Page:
From How to become an internationally famous British social theorist by Stewart Clegg, 585-586:
“Giddens’s later concerns with structure and agency allow him to tap into many prestigious intellectual products as resources, such as linguistics, analytical philosophy and the Heideggerian tradition. These connections allow for far great consumption in more differentiated markets. The vague term ‘social theory’ gives freer scope, allowing Giddens to range freely and widely. The theoretical strategy has been to announce, from New Rules on, the deficiency of the orthodox consensus in some critical respect such as consideration of ‘war’, ‘space’, ‘time’, and then to borrow from cognate disciplines, such as international relations, history and geography, to remedy the defect. This gives Giddens a master key, wrapped up in the grammar of structuration, for addressing some important things that other theories omit. One can claim both transcendence of everything that has gone before and modesty in dialogue with friends and admirers who bring to attention other things not yet integrated into the system. Learn the Giddens system and you unlock the doors of greater perception by becoming acquainted with disciplines, ideas and figures whom one would not normally meet. If you are not familiar with a field, no worries – once you’ve read Giddens on ‘space-time’ distanciation you will appear as knowledgeable as the next human geographer – all the time you are doing social theory. The programme is ifnitely stretchable (although in practice it rarely addresses contemporary economics). Moreover, when specialists, offer corrections, that simply offers the opportunity for further debate, perhaps subsequent adjustment. It all keeps the product in the discerning public eye.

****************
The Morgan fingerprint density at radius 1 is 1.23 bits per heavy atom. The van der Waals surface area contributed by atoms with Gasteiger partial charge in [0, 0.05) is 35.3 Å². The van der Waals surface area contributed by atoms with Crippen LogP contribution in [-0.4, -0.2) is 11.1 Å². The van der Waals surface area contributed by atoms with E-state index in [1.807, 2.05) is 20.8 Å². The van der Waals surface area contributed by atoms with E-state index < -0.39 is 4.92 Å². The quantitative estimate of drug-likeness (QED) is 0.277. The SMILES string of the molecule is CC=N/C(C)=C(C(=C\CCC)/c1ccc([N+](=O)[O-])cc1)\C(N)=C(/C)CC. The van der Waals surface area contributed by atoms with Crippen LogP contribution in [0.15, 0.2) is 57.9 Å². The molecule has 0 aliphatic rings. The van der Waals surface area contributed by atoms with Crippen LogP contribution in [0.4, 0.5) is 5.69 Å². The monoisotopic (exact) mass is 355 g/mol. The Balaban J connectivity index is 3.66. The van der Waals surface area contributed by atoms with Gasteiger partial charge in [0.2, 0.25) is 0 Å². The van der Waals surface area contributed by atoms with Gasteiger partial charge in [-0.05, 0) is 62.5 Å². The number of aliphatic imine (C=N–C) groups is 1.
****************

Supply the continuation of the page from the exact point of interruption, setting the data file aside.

This review essay is fascinating for many reasons. But perhaps the most important is that it opens up the connections between what Nicos Mouzelis convincingly analyses asintellectual de-differentiationwith the political economy of scholarly publishing. Crudely, blurring intellectual boundaries expands the market for social theorists.